1996 McLaren F1
One of the last remaining F1s in its first owners hands
Offered with books and accessories including its watch
Rare Brilliant Metallic Blue livery and factory GPS
- Just 10,269 accident free km and McLaren serviced
“For perennial teenagers deeply imprinted in youth by 250GTOs, the wealth to acquire one provides entry to the coolest of private clubs. This remarkable useability – the GTO being equally at home on road or track, in historic motor race, club rally, concours, shopping trip or (if you’re rash enough) pub crawl – will remain the GTO’s prime asset as long as governments permit private motoring.
“But if there’s a modern-era successor rapidly achieving recognition as the future 250GTO, I think it has to be the McLaren F1. This carbon-composite V12-by-BMW-engined wonder offers – albeit in a more variant-dependent manner – as much of the 250GTO’s useability as 21st century traffic law can concede. And if we compare it, inch by inch, by record and charisma, with the 50-year old Ferrari…the parallels become quite fascinating.
“So it is with eminently good reason that the carbon-composite McLarens of the 1990s are now increasingly highly valued by an emergent new generation of knowledgeable car connoisseurs. I vividly recall the day, early in the F1’s test programme, when Creighton Brown let me drive the works prototype homeward from its proving ground, and in Milbrook village - as we took a sharp right at a junction – we saw a dog-walker coming towards us on the footway. And the instant he saw that new grey McLaren snuffling into the corner, he threw up his hands, dropped to his knees and salaamed energetically in our honour…”
Doug Nye, GTO vs F1: Will The McLaren Ever Replace The Ferrari As The Ultimate Classic? Octane magazine, 2013
The importance of the McLaren F1 is not that it was, for seven years, the world’s fastest production car, nor that it remains the fastest naturally aspirated production car. Its importance comes from its unique blending of innovative design, advanced materials and exceptional adaptability and drivability. The McLaren F1 is a pure driver’s car conceived and perfected without the myriad technical gimmicks that all of its competitors rely upon to supplement the experience of driving. Combined with its peerless Le Mans winning race record, it is considered by many experts and collectors as the latter day Ferrari 250 GTO.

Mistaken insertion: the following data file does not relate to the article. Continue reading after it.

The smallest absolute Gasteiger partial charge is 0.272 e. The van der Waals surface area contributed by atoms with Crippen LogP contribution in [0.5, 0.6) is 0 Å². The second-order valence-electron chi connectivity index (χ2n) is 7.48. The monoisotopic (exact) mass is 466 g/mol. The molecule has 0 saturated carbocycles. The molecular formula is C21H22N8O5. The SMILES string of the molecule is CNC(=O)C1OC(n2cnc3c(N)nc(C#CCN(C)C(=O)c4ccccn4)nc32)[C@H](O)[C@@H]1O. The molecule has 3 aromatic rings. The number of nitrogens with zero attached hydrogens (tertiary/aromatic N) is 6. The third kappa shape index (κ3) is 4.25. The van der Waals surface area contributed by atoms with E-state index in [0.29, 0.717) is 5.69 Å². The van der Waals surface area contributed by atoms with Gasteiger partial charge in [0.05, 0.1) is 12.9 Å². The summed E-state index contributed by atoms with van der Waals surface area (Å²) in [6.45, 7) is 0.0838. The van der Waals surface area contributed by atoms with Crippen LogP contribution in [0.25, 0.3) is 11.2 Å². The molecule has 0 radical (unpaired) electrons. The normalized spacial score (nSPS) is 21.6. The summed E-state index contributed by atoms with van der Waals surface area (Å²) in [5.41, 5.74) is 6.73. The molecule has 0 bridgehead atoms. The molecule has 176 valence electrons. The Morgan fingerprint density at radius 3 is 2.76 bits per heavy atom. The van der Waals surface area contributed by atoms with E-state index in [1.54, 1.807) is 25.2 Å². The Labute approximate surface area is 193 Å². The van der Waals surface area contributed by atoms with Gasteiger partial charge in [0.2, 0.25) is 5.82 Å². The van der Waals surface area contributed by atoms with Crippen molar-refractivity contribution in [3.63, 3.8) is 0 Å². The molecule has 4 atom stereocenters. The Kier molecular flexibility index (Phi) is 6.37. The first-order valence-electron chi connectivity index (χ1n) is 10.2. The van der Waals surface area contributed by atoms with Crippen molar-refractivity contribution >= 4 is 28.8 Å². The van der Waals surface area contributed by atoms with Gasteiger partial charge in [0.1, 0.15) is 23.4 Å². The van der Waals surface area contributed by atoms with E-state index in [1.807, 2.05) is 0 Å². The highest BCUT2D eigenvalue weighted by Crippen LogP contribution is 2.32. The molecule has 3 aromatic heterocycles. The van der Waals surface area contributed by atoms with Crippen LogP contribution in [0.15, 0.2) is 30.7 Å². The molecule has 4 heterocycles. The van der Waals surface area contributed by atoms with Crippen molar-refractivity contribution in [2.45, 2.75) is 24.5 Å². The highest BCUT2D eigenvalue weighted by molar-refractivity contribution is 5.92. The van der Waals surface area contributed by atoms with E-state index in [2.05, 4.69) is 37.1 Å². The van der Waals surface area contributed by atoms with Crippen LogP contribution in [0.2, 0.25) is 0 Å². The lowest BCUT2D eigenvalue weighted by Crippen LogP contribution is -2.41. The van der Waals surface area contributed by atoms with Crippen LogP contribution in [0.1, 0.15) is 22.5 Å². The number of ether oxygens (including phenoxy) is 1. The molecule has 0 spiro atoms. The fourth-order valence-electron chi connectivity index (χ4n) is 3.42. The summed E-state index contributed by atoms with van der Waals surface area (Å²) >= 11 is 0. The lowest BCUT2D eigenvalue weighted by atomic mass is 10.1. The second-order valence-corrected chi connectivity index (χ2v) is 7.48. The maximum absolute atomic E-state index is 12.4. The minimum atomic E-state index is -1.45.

Deliveries began in 1993 and only 65 examples of the definitive road version were built from a total of 107 F1s, which includes six prototypes, five LM versions, three GT long tail road cars and 28 GTR racing cars. Of course, the racing cars do not feature the distinctive three-seater configuration and nor can they be modified to such as the electronics occupy the right hand passenger seat. Aside from the ultra rare F1 LM (one of which was recently sold for an undisclosed amount believed to be circa $20m) the F1 road car remains the one to have and the model which every enthusiast and collector covets. They are seldom offered for sale.
Performance is breathtaking. In addition to a top speed of 372 kph (231 mph) in its standard configuration with 7,500 rpm rev limiter, one of the prototypes with the rev limiter disabled clocked 391 kph (243 mph) at 7,800 rpm. Acceleration has been timed at 3.2 seconds, 0-60 mph, and 6.3 seconds to 100 mph. It will swallow a standing kilometre in 19.6 seconds with a terminal velocity of 285 kmh (177 mph).
Chassis ‘048’ was built for the current owner as a 50th birthday present from his wife and delivered by McLaren on 4th December 1996. The Brilliant Metallic Blue livery has to be seen in person to be fully appreciated: subtle, elegant and distinctive, it makes a welcome change from the usual colour palette, especially when combined with matching blue leather upholstery and carpets.
The car was immediately imported and registered in Switzerland, where it has lived ever since in climate controlled storage with rare outings including a holiday to the South of France, but otherwise this has been one of the least-spotted F1s. Servicing records (the factory maintenance book is fully stamped) show that the car was used sparingly but- more importantly- regularly until its last visit to McLaren Special Operations in Woking last October, the invoice for which shows just over £20,000 (ex VAT) of normal work.
‘F1/048’ has never suffered accident damage and its factory books, tools (including both the fitted pouch of magnesium tools for the front compartment and the large, Facom workshop tool chest) and other accessories remain with it, including the quaint TAG Heuer watch given to every owner at delivery. McLaren have also installed, in carbon fibre to match the cabin trim, a neat GPS system.
Offered exclusively by Kidston SA, and never for sale before, this is an immaculate one-owner example of the greatest supercar of all time, with impeccable provenance and a superb specification. Every world class collection should have one: sadly for the others, only 65 ever will.